Ms. Vanessa Rosales, Structural aspects
Mr. Rubén Boroschek, Nonstructural aspects
Dr. Raúl Morales, Organizational aspects
Panel: "Vulnerability Assessment in Hospitals at Risk to Earthquakes, ECHO-PAHO/WHO Project"
Moderator: Ms. Belén Martínez Carbonell, ECHO
Ms. Julieta Giraldo, Colombia
Mr. Rubén Boroschek, Chile
Mr. Jaime Argudo, Ecuador
Mr. José Grases, Venezuela
Case study: "Reconstruction and Mitigation Programs in Jamaica post-Hurricane Gilbert"
Mr. Alfrico Adams
THIRD TOPIC: POLICIES AND FINANCING
"Role of International Development Financing Agencies"
Moderator: Dr. Daniel López Acuña, PAHO/WHO
Mr. Stephen O. Bender, OAS
Mr. John Bowlin, World Bank
Mr. Ricardo Bermúdez, USAID/OFDA
Dr. Luis Busco, Chile
Case study: "Legislation on Disaster Mitigation and Construction Codes in Colombia"
Mr. Omar Darío Cardona
Case study ''Construction Codes in the Caribbean (CUBIC)"
Mr. Jeremy Collymore, CDERA
Case study: "Disaster Mitigation in Existing and New Hospitals in Costa Rica"
Mr. Miguel Cruz
Conclusions, organization of Technical Commissions
Tuesday, 27 February
Three parallel activities, as follows:
National Program on Hospital Certification for Disaster
Situations in Mexico
Dr. Héctor Fernández Varela, General Director of Standards, Supervision and Development of Health Services, Mexico
Mr. Efrén Franco Díaz, General Director of Works, Conservation and Equipment of the Ministry of Health, Mexico
Reading of Agreement between Ministry of Health of Mexico and
PAHO/WHO on Hospital Safety for Disaster Situations
Dr. Federico Ortiz Quezada, Director General of International Affairs of the Ministry of Health of Mexico
Signing of Agreement
Dr. Juan Ramón de la Fuente, Minister of Health, Mexico
Dr. George A.O. Alleyne, Director, Pan American Health Organization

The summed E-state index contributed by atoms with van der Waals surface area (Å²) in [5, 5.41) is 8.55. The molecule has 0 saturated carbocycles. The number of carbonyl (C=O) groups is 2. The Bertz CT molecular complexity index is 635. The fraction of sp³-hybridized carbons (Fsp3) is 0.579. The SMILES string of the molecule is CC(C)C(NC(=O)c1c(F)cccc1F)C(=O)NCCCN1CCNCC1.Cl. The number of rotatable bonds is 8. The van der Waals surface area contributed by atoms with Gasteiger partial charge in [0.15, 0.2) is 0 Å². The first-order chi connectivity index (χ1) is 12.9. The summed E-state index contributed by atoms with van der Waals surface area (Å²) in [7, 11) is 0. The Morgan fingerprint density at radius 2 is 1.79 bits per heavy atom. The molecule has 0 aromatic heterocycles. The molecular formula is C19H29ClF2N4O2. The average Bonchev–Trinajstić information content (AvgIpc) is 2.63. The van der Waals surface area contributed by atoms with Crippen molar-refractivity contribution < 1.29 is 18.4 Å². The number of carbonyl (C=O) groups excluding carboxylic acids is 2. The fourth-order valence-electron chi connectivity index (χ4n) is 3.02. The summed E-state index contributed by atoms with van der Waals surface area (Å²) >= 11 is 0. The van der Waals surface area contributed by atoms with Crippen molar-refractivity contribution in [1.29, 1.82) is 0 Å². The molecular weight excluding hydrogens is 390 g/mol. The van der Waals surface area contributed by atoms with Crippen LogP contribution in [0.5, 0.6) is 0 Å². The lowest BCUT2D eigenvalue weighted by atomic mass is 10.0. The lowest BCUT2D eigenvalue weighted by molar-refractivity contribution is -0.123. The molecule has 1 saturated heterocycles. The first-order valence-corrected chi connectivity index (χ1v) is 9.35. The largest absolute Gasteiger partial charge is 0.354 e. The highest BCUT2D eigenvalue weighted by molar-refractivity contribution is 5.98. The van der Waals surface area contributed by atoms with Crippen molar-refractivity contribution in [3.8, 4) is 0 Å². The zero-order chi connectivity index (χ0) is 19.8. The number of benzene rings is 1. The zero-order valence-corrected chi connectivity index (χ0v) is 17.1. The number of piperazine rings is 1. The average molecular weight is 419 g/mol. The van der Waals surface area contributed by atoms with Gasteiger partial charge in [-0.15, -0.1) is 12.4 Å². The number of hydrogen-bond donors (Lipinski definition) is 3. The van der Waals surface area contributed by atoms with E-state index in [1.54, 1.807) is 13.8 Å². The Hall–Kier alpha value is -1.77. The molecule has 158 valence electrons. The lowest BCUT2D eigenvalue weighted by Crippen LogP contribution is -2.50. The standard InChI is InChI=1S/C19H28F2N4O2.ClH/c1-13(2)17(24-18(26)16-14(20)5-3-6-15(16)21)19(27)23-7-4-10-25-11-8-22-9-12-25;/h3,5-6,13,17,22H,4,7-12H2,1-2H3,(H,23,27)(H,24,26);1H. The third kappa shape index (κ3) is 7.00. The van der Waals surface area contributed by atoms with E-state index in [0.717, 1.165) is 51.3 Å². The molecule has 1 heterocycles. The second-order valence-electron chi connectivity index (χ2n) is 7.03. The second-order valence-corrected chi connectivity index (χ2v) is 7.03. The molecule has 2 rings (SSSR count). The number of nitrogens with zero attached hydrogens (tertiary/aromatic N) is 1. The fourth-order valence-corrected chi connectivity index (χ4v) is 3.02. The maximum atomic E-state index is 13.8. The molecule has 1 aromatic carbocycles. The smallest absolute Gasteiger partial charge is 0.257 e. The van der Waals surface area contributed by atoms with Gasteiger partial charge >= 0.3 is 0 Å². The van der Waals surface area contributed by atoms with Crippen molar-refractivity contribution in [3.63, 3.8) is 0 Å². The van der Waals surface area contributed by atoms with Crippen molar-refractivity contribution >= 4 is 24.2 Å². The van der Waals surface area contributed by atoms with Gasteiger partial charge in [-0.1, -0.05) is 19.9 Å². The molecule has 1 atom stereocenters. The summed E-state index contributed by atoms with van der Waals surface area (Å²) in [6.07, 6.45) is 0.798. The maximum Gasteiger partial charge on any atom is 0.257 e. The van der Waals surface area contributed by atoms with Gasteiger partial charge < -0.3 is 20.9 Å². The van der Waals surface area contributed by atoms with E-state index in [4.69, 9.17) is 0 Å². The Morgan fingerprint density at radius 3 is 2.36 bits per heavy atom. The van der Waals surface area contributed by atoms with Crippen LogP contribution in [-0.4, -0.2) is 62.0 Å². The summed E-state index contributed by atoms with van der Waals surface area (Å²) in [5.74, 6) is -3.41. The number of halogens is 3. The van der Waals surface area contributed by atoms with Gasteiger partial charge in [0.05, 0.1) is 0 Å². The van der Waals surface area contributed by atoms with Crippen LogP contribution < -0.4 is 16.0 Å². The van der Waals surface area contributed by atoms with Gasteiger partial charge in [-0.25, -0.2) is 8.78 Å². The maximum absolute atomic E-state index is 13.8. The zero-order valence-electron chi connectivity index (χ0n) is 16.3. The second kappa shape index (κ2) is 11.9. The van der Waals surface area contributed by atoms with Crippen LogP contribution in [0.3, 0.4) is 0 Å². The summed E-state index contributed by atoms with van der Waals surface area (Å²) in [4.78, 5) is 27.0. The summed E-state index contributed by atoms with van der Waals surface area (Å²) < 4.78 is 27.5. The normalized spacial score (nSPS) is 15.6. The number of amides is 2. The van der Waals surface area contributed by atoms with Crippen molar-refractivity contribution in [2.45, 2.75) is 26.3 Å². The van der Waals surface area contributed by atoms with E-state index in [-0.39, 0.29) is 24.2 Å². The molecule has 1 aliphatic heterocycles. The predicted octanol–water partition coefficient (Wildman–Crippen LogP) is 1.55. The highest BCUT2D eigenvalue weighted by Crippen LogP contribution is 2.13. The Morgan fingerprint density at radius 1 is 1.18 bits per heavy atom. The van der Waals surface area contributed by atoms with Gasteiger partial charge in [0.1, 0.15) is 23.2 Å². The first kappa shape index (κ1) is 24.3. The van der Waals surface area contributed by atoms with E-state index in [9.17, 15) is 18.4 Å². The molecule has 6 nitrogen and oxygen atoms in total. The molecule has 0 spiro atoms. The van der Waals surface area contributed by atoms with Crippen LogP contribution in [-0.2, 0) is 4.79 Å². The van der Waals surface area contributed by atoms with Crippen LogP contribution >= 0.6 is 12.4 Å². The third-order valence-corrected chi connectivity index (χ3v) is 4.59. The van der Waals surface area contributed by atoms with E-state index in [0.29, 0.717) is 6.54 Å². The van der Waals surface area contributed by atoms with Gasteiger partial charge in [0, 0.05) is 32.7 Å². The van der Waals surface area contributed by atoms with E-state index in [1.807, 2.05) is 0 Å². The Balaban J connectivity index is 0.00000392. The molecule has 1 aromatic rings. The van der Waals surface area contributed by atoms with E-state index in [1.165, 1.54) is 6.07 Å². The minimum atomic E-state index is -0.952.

Country and Organization reports
2. TECHNICAL COMMISSIONS
Commission 1. Design and construction of new facilities at risk to earthquakes
Retrofitting existing facilities at risk to earthquakes
Commission 2. Design and construction of new facilities at
risk to hurricanes
Retrofitting existing facilities at risk to hurricanes
3. DRAFTING COMMITTEE
Continuation of meetings
Wednesday, 28 February
Visit to National Disaster Prevention Center-CENAPRED
Technical Commission Reports - Discussion
Break - Optional Video session
Since 1960 natural disasters in Latin America and the Caribbean have caused the deaths of some 180,000 people and approximately US$ 54 billion in property damages. The health sector has been particularly vulnerable to these damages, so much so that hurricanes like "Gilbert" (Jamaica, 1988), and "Luis" and "Marilyn" (Antigua and Barbuda, St. Kitts and Nevis, St. Maarten, and other islands, September 1995) and the earthquakes in Mexico (1985), El Salvador (1986), and Costa Rica and Panama (1991) seriously damaged hospitals and health centers just when they were most needed to provide health services. ECLAC estimates that during the period 1985 to 1988 the health sector lost roughly US$1.9 billion.